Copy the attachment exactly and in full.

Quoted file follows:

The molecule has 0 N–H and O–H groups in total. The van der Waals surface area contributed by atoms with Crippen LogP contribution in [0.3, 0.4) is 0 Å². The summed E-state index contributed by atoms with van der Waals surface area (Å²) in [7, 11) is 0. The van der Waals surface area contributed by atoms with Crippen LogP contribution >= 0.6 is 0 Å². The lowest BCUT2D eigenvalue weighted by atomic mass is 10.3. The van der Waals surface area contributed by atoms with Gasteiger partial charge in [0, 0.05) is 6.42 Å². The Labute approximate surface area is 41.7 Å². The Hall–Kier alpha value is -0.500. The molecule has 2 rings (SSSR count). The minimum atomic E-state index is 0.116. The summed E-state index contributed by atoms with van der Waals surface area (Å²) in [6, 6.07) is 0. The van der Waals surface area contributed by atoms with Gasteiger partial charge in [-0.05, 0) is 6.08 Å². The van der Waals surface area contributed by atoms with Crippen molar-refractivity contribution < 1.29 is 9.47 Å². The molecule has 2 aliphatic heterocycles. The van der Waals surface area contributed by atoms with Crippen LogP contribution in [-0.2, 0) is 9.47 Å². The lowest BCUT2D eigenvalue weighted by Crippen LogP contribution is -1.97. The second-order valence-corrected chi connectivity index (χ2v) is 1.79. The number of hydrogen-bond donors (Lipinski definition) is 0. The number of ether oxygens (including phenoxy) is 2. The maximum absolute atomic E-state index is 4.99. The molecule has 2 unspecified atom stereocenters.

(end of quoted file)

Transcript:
The molecule has 0 N–H and O–H groups in total. The van der Waals surface area contributed by atoms with Crippen LogP contribution in [0.3, 0.4) is 0 Å². The summed E-state index contributed by atoms with van der Waals surface area (Å²) in [7, 11) is 0. The van der Waals surface area contributed by atoms with Crippen LogP contribution >= 0.6 is 0 Å². The lowest BCUT2D eigenvalue weighted by atomic mass is 10.3. The van der Waals surface area contributed by atoms with Gasteiger partial charge in [0, 0.05) is 6.42 Å². The Labute approximate surface area is 41.7 Å². The Hall–Kier alpha value is -0.500. The molecule has 2 rings (SSSR count). The minimum atomic E-state index is 0.116. The summed E-state index contributed by atoms with van der Waals surface area (Å²) in [6, 6.07) is 0. The van der Waals surface area contributed by atoms with Gasteiger partial charge in [-0.05, 0) is 6.08 Å². The van der Waals surface area contributed by atoms with Crippen molar-refractivity contribution < 1.29 is 9.47 Å². The molecule has 2 aliphatic heterocycles. The van der Waals surface area contributed by atoms with Crippen LogP contribution in [-0.2, 0) is 9.47 Å². The lowest BCUT2D eigenvalue weighted by Crippen LogP contribution is -1.97. The second-order valence-corrected chi connectivity index (χ2v) is 1.79. The number of hydrogen-bond donors (Lipinski definition) is 0. The number of ether oxygens (including phenoxy) is 2. The maximum absolute atomic E-state index is 4.99. The molecule has 2 unspecified atom stereocenters.